Aid for troubled youth – Rebekah’s receives $225,000 grant

GILROY
– For at least the next year and a half, Gilroy will have an
additional $225,000 to help troubled public school children get the
psychological help they need.
GILROY – For at least the next year and a half, Gilroy will have an additional $225,000 to help troubled public school children get the psychological help they need.

The Health Trust, a public benefit organization committed to serving at-risk and under-served Santa Clara County residents, awarded a grant Monday to Rebekah Children’s Services of Gilroy. The grant enables the early prevention and intervention center to hire three bilingual outpatient therapists who will treat children referred by the Gilroy Unified School District.

“This will be a huge impact on the lives of Gilroy children. Children here are some of the most under-served in Santa Clara County,” said Matt Gerst, the clinical director at Rebekah Children’s Services. “The schools have expressed an urgent need for the behavioral services that we are offering. The grant provides the seed money for bilingual therapists to treat children who have been hard to reach because of language, economic and cultural barriers.

“A lot of children here are impoverished and their parents don’t have insurance. This grant can help break that cycle,” Gerst said.

An estimated 10 percent of Gilroy students need counseling for various mental and emotional health issues, said Eleanor Villarreal, director of funding and development for Rebekah Children’s Services. Those students will be referred by Rebekah’s health center housed on the Eliot Elementary School campus as well as counselors elsewhere in the school district.

“Teachers are the first to see the behavioral problems. They need to make referrals to a counselor, so the counselors can get in touch with us,” said Villarreal. “It takes a collaborative effort.”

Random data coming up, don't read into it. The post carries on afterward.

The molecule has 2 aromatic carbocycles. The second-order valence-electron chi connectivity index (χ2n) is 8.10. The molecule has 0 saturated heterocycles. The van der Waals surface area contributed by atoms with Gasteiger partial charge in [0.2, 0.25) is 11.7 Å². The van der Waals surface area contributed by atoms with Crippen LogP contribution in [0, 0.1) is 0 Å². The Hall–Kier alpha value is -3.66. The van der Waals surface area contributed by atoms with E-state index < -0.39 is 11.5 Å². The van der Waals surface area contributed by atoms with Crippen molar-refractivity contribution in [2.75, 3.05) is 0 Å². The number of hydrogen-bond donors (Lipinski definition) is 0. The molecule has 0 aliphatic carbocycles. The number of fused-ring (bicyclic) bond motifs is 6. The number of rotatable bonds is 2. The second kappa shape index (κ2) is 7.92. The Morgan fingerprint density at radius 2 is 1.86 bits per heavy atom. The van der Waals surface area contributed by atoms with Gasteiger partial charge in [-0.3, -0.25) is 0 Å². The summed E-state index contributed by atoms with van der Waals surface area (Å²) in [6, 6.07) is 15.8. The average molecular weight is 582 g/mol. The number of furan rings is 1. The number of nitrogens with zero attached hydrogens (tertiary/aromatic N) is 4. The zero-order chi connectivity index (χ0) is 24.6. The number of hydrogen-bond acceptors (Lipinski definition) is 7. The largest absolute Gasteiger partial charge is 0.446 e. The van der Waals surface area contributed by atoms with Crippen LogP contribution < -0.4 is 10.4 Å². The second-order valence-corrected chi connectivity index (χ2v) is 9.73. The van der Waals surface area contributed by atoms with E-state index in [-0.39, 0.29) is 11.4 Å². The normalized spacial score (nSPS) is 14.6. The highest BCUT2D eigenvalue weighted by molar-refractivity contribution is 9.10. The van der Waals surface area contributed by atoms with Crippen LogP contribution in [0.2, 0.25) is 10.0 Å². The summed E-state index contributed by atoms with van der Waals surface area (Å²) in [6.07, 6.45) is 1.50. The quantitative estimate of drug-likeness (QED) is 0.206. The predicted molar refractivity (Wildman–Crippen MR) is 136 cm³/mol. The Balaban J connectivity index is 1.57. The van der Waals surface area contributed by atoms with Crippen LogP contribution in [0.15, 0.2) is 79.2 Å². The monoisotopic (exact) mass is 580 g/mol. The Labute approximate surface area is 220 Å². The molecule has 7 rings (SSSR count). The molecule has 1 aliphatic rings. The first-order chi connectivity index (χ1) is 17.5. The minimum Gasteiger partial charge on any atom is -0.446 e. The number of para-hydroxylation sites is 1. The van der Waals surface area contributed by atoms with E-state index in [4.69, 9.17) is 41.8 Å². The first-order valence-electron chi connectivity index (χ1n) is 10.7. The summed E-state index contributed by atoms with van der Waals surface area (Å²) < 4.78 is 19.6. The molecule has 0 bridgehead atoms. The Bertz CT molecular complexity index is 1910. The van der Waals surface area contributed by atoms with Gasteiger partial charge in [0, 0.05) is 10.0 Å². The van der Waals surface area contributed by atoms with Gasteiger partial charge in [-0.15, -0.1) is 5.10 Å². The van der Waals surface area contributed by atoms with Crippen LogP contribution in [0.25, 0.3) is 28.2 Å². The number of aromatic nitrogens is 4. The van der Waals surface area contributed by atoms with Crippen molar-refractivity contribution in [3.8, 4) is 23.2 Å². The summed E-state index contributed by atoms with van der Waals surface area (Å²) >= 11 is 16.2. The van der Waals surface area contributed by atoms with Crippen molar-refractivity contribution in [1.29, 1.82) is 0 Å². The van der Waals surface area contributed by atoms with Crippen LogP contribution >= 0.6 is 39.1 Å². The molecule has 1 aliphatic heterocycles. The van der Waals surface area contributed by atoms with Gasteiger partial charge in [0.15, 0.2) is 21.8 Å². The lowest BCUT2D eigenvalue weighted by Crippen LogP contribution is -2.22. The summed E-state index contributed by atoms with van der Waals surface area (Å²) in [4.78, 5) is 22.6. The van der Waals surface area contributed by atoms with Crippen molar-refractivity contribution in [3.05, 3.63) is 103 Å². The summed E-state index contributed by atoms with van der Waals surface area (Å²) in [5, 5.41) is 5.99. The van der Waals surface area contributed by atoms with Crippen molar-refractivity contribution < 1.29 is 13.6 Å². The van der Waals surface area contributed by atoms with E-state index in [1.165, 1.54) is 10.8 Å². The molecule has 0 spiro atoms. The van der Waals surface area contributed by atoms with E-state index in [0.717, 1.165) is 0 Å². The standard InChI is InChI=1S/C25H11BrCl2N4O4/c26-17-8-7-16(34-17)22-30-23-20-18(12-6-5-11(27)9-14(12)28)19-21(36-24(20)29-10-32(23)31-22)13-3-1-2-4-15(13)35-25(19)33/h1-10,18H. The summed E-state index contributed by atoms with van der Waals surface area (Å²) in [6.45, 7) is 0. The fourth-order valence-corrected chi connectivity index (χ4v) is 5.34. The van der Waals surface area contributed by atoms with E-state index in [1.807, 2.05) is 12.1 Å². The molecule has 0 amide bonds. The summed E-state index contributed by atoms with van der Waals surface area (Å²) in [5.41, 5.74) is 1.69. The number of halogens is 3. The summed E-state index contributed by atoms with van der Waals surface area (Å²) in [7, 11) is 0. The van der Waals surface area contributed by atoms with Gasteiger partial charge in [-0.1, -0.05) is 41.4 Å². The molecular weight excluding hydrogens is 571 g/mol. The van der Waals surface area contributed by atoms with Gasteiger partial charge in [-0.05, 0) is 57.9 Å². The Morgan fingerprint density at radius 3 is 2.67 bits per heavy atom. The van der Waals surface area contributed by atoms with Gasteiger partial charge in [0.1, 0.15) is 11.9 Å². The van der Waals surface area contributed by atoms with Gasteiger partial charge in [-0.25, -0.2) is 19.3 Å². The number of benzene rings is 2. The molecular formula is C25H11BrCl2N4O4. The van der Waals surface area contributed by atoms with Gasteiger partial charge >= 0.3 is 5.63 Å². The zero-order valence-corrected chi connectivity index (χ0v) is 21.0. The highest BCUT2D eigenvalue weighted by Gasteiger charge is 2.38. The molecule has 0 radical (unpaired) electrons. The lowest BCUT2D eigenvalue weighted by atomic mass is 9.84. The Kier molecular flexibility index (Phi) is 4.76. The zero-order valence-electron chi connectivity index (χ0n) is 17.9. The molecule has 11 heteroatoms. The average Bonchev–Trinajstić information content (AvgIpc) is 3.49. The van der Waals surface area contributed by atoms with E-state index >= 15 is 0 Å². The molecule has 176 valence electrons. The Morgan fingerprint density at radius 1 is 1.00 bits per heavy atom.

Villarreal isn’t anticipating any communication gap between Rebekah and the GUSD, noting that her organization has 39 education- and prevention-oriented programs in the district.

“The Gilroy Unified School District is pretty well-acquainted with us,” Villarreal said.

One of the reasons Rebekah Children Services won the grant, says Health Trust spokesperson Catherine Edwards, was the collaborative efforts her organization found in Gilroy.

“It’s very appealing to us when we see collaboration,” Edwards said. “It makes programs more effective.”

While the need for child therapists is large, the grant is small, Gerst says. The 18-month, $225,000 grant will ideally launch a permanently expanded counseling program. Rebekah Children’s Services currently has just two counselors on staff.

“Eighteen months will be over in no time. We’re starting now to raise funds to keep the program alive after the grant runs out,” said Villarreal.

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